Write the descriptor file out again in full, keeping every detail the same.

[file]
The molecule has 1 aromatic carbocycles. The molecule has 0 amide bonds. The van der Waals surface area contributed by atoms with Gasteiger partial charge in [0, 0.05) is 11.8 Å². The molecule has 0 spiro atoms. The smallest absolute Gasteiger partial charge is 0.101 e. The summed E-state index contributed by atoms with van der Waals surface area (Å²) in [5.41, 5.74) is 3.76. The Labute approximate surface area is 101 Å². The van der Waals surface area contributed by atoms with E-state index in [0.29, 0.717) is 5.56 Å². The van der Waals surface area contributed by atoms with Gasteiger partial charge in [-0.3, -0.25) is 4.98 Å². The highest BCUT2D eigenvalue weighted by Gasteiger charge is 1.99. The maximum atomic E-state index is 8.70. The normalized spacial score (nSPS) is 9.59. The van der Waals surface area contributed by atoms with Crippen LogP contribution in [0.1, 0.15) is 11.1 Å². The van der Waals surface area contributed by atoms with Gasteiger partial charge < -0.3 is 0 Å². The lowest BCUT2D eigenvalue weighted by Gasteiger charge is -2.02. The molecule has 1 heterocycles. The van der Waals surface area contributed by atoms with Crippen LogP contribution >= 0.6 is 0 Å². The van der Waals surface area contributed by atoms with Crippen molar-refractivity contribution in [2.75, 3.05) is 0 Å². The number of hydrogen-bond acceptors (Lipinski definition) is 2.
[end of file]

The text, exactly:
The molecule has 1 aromatic carbocycles. The molecule has 0 amide bonds. The van der Waals surface area contributed by atoms with Gasteiger partial charge in [0, 0.05) is 11.8 Å². The molecule has 0 spiro atoms. The smallest absolute Gasteiger partial charge is 0.101 e. The summed E-state index contributed by atoms with van der Waals surface area (Å²) in [5.41, 5.74) is 3.76. The Labute approximate surface area is 101 Å². The van der Waals surface area contributed by atoms with E-state index in [0.29, 0.717) is 5.56 Å². The van der Waals surface area contributed by atoms with Gasteiger partial charge in [-0.3, -0.25) is 4.98 Å². The highest BCUT2D eigenvalue weighted by Gasteiger charge is 1.99. The maximum atomic E-state index is 8.70. The normalized spacial score (nSPS) is 9.59. The van der Waals surface area contributed by atoms with Crippen LogP contribution in [0.1, 0.15) is 11.1 Å². The van der Waals surface area contributed by atoms with Gasteiger partial charge < -0.3 is 0 Å². The lowest BCUT2D eigenvalue weighted by Gasteiger charge is -2.02. The molecule has 1 heterocycles. The van der Waals surface area contributed by atoms with Crippen LogP contribution >= 0.6 is 0 Å². The van der Waals surface area contributed by atoms with Crippen molar-refractivity contribution in [2.75, 3.05) is 0 Å². The number of hydrogen-bond acceptors (Lipinski definition) is 2.